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Periodical article Periodical article Leiden University catalogue Leiden University catalogue WorldCat catalogue WorldCat
Title:Missionaries, Marxists and Magic: Power and the Politics of Literacy in South-East Africa
Author:Harries, PatrickISNI
Year:2001
Periodical:Journal of Southern African Studies
Volume:27
Issue:3
Period:September
Pages:405-427
Language:English
Geographic terms:Southern Africa
Mozambique
Subjects:reading
missions
power
literacy
Religion and Witchcraft
History and Exploration
Education and Oral Traditions
Politics and Government
Ethnic and Race Relations
External link:https://www.jstor.org/stable/823308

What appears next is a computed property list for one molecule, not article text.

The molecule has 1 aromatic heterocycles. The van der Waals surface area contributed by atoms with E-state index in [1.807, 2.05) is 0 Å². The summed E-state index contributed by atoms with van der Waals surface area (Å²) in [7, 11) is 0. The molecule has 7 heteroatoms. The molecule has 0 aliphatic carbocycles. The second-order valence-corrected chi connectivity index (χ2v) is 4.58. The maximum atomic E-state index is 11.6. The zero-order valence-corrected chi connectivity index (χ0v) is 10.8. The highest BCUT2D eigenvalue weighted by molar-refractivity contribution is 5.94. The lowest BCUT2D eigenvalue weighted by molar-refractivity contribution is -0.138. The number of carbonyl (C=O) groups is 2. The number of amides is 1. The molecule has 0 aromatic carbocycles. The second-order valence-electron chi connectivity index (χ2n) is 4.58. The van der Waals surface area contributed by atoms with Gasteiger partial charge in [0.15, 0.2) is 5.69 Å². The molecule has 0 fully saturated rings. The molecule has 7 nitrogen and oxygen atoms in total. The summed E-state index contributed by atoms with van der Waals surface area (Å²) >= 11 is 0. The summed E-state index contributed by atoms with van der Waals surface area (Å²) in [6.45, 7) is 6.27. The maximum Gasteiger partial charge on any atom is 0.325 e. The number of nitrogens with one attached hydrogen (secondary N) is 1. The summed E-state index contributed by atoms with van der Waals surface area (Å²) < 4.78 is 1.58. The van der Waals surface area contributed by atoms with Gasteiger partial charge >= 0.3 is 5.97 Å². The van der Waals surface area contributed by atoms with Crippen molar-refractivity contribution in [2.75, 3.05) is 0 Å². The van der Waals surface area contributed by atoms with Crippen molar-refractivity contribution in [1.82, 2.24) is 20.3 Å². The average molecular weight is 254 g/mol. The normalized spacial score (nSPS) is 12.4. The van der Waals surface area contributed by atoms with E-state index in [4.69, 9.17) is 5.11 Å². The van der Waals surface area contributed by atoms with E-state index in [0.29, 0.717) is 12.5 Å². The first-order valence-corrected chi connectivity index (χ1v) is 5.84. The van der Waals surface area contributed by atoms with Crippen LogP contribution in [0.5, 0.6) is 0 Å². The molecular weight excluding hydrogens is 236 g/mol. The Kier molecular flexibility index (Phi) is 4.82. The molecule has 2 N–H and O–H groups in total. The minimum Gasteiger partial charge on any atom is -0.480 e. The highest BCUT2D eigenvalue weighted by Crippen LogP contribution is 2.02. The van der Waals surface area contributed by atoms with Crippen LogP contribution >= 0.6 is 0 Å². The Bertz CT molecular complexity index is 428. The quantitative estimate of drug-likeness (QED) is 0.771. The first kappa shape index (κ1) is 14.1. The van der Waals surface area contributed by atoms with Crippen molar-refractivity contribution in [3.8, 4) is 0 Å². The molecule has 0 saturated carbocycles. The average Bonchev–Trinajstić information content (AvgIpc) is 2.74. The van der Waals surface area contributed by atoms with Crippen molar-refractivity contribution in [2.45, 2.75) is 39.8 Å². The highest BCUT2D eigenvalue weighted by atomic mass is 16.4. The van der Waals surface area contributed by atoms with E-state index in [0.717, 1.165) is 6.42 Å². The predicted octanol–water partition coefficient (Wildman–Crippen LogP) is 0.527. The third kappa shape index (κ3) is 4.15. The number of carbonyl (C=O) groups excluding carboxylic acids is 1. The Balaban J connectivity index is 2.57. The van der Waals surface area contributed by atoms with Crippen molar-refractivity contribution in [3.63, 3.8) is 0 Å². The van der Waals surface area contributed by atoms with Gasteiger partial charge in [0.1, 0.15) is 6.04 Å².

Abstract:This article challenges the idea that literacy is a universal skill that can be acquired. Instead, the author suggests that people learn to read and write in different ways in different spatial and temporal contexts; and that the interaction between literacy and other social forces determines the way in which the skills of reading and writing are both acquired and perceived. This leads the author to question the idea of literacy as a politically neutral indicator of progress. Elaborating on this perspective, the author examines how a group of Swiss missionaries spread a set of Protestant reading practices and texts in late 19th and early 20th-century southeast Africa. He argues that their experience at home led them to view literacy as a revolutionary tool for the transformation of society. He then looks at the different contexts in which Africans adopted the skills of literacy, and the different meanings with which they imbued the practice. Next, he ties these ways of reading to the interpretation of texts and local networks of power. The final part examines literacy as a sign and source of power employed by a new class of national politicians and draws parallels between the missionaries' objectives in pursuing literacy and those of the mass literacy campaigns organized by Frelimo in Mozambique. Notes, ref., sum.
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